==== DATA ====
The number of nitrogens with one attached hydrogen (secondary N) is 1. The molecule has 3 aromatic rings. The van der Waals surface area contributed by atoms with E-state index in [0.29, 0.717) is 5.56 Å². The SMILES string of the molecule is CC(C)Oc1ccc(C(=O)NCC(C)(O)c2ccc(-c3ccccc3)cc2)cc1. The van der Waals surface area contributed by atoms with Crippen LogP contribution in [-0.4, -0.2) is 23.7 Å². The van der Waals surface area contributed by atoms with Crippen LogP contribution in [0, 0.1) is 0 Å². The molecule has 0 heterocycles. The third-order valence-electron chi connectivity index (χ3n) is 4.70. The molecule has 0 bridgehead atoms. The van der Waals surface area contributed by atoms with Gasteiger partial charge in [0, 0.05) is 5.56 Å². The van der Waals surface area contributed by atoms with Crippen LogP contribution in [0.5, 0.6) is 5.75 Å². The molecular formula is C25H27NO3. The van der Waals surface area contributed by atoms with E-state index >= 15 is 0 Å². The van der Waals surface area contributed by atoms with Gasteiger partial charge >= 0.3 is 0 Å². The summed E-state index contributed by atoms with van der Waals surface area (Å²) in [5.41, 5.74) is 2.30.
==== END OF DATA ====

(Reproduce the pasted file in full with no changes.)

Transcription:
The number of nitrogens with one attached hydrogen (secondary N) is 1. The molecule has 3 aromatic rings. The van der Waals surface area contributed by atoms with E-state index in [0.29, 0.717) is 5.56 Å². The SMILES string of the molecule is CC(C)Oc1ccc(C(=O)NCC(C)(O)c2ccc(-c3ccccc3)cc2)cc1. The van der Waals surface area contributed by atoms with Crippen LogP contribution in [-0.4, -0.2) is 23.7 Å². The van der Waals surface area contributed by atoms with Crippen LogP contribution in [0, 0.1) is 0 Å². The molecule has 0 heterocycles. The third-order valence-electron chi connectivity index (χ3n) is 4.70. The molecule has 0 bridgehead atoms. The van der Waals surface area contributed by atoms with Gasteiger partial charge in [0, 0.05) is 5.56 Å². The van der Waals surface area contributed by atoms with Crippen LogP contribution in [0.5, 0.6) is 5.75 Å². The molecular formula is C25H27NO3. The van der Waals surface area contributed by atoms with E-state index >= 15 is 0 Å². The van der Waals surface area contributed by atoms with Gasteiger partial charge >= 0.3 is 0 Å². The summed E-state index contributed by atoms with van der Waals surface area (Å²) in [5.41, 5.74) is 2.30.